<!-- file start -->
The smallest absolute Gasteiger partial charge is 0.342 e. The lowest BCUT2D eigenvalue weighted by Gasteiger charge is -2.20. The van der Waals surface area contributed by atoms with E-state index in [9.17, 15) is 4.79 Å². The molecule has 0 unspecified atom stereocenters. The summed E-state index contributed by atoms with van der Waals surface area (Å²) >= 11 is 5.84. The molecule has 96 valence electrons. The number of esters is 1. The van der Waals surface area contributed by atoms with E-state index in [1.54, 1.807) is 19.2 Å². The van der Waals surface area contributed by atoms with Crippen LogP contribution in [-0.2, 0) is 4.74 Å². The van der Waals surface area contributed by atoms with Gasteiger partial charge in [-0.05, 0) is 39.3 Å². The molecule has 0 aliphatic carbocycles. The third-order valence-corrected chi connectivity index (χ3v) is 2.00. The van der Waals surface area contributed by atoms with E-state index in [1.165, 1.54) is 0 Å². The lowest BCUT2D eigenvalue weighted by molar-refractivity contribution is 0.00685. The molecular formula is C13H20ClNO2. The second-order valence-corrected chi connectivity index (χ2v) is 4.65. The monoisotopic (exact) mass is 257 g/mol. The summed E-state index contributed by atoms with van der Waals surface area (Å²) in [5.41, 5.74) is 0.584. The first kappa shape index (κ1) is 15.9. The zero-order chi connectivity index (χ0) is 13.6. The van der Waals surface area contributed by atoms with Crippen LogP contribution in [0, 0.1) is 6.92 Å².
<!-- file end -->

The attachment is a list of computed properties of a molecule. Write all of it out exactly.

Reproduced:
The smallest absolute Gasteiger partial charge is 0.342 e. The lowest BCUT2D eigenvalue weighted by Gasteiger charge is -2.20. The van der Waals surface area contributed by atoms with E-state index in [9.17, 15) is 4.79 Å². The molecule has 0 unspecified atom stereocenters. The summed E-state index contributed by atoms with van der Waals surface area (Å²) >= 11 is 5.84. The molecule has 96 valence electrons. The number of esters is 1. The van der Waals surface area contributed by atoms with E-state index in [1.54, 1.807) is 19.2 Å². The van der Waals surface area contributed by atoms with Crippen LogP contribution in [-0.2, 0) is 4.74 Å². The van der Waals surface area contributed by atoms with Gasteiger partial charge in [-0.05, 0) is 39.3 Å². The molecule has 0 aliphatic carbocycles. The third-order valence-corrected chi connectivity index (χ3v) is 2.00. The van der Waals surface area contributed by atoms with E-state index in [1.165, 1.54) is 0 Å². The lowest BCUT2D eigenvalue weighted by molar-refractivity contribution is 0.00685. The molecular formula is C13H20ClNO2. The second-order valence-corrected chi connectivity index (χ2v) is 4.65. The monoisotopic (exact) mass is 257 g/mol. The summed E-state index contributed by atoms with van der Waals surface area (Å²) in [5.41, 5.74) is 0.584. The first kappa shape index (κ1) is 15.9. The zero-order chi connectivity index (χ0) is 13.6. The van der Waals surface area contributed by atoms with Crippen LogP contribution in [0, 0.1) is 6.92 Å².